Fuel tanks of any kind must be absolutely empty before you attempt to recycle or dispose of them.  Scrap metal companies and landfills require you to demonstrate that the tanks are empty by cutting them apart. Use caution before you do any cutting or drilling and always get professional advice

Michigan Department of Environmental Quality
Grand Rapids Field Office, (616) 356-0500
Environmental Assistance Hotline, 1-800-662-9278

According to the MDEQ, the following steps are required for either underground or above ground storage tanks that have been out of service for more than 12 months or will not be used again:

  1. Empty the tank, and empty and cap pipes.  Many homeowners have the heating oil company from which they purchased the oil also pump the tank.
  2. Have the tank professionally cleaned before removal.  There are usually tank cleaning firms listed in the yellow pages of most telephone books under “tank cleaning” and “environmental and ecological services.”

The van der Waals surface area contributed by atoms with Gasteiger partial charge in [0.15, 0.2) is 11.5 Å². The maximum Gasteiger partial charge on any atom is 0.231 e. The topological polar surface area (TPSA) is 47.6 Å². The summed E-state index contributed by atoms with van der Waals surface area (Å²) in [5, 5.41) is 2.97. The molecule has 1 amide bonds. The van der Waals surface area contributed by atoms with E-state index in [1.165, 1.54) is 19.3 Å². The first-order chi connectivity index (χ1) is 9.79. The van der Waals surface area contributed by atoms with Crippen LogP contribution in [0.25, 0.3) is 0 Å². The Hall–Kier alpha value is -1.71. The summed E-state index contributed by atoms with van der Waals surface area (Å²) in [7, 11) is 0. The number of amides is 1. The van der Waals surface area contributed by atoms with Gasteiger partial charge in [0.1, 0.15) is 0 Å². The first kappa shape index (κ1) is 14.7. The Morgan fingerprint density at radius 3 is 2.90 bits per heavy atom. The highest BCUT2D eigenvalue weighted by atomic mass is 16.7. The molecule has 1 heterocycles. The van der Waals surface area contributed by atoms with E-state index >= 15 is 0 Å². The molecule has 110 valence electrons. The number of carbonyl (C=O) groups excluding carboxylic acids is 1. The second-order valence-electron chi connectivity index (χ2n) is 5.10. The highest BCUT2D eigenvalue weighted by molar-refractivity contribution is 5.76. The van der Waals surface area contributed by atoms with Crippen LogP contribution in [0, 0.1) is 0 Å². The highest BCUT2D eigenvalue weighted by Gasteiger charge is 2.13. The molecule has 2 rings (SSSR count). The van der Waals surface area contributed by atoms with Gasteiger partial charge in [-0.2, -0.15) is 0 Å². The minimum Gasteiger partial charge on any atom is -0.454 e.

3. Contact the Michigan Department of Environmental Quality Grand Rapids office (above) to see if any permits are required for tank excavating.
  4. Remove the pipes and tank unless removing them would threaten the structural integrity of a nearby building.  If the underground storage tank cannot be removed, it must be filled with an inert material (sand, gravel or cement) before closing in place.  Above ground storage tanks can be left in place if the tank is safeguarded against trespassing and the filling portals locked to prevent trespassing.
  5. Heating oil tanks located in basements must have the fill pipe “blind flanged” (a solid disk inserted at a pipe joint) to prevent heating oil from being mistakenly pumped into the basement if the tank was removed.
  6. A site assessment must be performed in accordance with Section 2.6.5 of Part 2 of the FL/CL Rules for underground heating oil tanks of 1,100 gallons or more.  A site assessment is recommended for tanks less than 1,100 gallons.

Disposal: You must be able to show that there is no sludge or residue inside the tank.  Most scrap metal dealers and disposal sites will require you to cut the tank in half.